NEW DELHI Aadhaar issuing body UIDAI has asserted that schools cannot make the 12-digit biometric identifier a pre-condition for student admission and warned that doing so will be against the recent order of the Supreme Court.
The word of caution from UIDAI comes at a time when admissions to nursery and entry-level classes have just begun in over 1,500 private schools in Delhi.
However, there have been reports of certain schools insisting on Aadhaar as one of the documents required for admission.
The Unique Identification Authority of India (UIDAI) has said it is aware of the reports that some schools are asking for Aadhaar cards for student admission.
“This is not right. This is not as per the provisions of law…school admission and other facility to children cannot be made conditional to production of Aadhaar,” UIDAI CEO Ajay Bhushan Pandey told media.
UIDAI has asked the school authorities and their managements to ensure that no child is denied admission for lack of Aadhaar.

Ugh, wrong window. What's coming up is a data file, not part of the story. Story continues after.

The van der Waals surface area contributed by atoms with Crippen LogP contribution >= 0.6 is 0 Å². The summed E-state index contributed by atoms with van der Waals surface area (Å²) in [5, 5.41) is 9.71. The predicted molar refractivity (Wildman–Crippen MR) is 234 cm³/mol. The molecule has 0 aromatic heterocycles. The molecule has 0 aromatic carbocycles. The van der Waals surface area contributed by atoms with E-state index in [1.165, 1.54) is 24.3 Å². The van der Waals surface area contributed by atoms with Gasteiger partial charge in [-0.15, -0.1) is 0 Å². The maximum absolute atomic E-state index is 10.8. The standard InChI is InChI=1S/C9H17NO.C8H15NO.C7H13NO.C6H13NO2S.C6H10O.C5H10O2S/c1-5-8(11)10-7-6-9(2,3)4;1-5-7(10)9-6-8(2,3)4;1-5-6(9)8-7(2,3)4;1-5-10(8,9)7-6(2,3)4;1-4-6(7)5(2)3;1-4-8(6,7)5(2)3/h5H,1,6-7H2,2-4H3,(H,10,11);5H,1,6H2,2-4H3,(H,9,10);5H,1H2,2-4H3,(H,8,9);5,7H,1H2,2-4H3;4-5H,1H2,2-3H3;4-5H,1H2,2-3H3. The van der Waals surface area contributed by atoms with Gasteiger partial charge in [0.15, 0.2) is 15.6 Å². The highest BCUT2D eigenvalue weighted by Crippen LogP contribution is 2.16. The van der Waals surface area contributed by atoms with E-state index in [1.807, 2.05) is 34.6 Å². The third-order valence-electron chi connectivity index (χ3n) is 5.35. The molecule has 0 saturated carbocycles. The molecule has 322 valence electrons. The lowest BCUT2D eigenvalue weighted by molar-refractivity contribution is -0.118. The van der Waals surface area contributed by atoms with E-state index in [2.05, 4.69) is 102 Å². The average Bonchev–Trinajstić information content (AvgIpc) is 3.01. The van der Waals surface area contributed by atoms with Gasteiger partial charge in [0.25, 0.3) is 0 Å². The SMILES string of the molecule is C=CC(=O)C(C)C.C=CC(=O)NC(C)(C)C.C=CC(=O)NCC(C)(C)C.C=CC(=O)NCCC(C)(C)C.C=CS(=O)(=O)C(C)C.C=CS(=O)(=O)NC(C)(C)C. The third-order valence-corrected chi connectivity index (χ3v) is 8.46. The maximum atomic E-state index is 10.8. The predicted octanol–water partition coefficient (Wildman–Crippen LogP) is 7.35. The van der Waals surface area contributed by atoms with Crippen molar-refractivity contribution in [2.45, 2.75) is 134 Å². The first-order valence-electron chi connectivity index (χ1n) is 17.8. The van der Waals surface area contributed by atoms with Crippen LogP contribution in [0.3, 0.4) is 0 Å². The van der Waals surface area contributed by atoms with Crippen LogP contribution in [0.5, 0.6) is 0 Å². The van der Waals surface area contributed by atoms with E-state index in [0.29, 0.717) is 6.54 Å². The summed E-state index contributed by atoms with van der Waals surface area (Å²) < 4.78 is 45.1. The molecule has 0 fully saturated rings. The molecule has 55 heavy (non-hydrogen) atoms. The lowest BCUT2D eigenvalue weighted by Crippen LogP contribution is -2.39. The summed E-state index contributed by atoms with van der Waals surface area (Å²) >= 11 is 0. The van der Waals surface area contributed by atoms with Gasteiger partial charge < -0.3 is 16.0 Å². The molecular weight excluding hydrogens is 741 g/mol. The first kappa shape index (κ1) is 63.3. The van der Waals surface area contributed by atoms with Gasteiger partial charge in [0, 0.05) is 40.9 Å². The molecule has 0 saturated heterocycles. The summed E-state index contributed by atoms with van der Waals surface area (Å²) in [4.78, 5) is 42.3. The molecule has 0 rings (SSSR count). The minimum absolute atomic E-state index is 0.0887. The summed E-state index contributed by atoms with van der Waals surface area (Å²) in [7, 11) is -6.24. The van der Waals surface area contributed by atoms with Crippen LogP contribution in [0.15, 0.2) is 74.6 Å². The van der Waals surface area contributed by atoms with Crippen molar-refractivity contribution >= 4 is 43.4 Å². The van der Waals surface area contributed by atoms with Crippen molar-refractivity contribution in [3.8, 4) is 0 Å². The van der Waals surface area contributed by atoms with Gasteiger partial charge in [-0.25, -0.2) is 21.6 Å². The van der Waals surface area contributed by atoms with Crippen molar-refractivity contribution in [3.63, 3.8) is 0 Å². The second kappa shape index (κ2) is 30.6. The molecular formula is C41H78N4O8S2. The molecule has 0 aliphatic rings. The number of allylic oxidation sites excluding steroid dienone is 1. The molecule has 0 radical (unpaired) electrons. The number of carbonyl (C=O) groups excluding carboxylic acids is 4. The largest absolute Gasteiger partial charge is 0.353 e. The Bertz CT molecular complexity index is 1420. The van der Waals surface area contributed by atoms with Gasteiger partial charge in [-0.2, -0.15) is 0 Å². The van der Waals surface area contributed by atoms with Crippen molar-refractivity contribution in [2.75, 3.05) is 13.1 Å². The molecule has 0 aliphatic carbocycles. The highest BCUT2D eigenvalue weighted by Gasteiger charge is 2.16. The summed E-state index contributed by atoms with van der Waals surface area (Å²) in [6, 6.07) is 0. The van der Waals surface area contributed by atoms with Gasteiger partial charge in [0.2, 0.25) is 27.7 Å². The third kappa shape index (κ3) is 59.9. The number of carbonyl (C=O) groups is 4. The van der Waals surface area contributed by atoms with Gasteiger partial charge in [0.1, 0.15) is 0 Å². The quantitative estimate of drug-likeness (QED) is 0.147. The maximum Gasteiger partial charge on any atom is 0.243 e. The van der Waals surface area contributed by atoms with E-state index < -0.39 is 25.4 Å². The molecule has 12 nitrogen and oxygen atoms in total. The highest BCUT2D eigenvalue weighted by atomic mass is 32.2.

“In fact, schools should admit children without Aadhaar and ensure that children are given Aadhaar once they are in schools by arranging special camps for them,” he said.
Asked what action could schools face if they continued to insist on Aadhaar, Pandey said that it will clearly be seen as contempt of court.
In September this year, the Supreme Court upheld the constitutional validity of Aadhaar but clipped the scope of the biometric identity project, ruling it was not mandatory for bank accounts, mobile connections or school admissions.
The apex court held that Aadhaar would remain compulsory for filing of Income Tax (IT) returns and allotment of Permanent Account Number (PAN), as well as welfare schemes.
The SC verdict emphasised that it would not be mandatory for school admissions, as also for the examinations conducted by the Central Board of Secondary Examination, National Eligibility cum Entrance Test for medical entrance and the University Grants Commission.
Be Part of Quality Journalism
Quality journalism takes a lot of time, money and hard work to produce and despite all the hardships we still do it. Our reporters and editors are working overtime in Kashmir and beyond to cover what you care about, break big stories, and expose injustices that can change lives. Today more people are reading Kashmir Observer than ever, but only a handful are paying while advertising revenues are falling fast.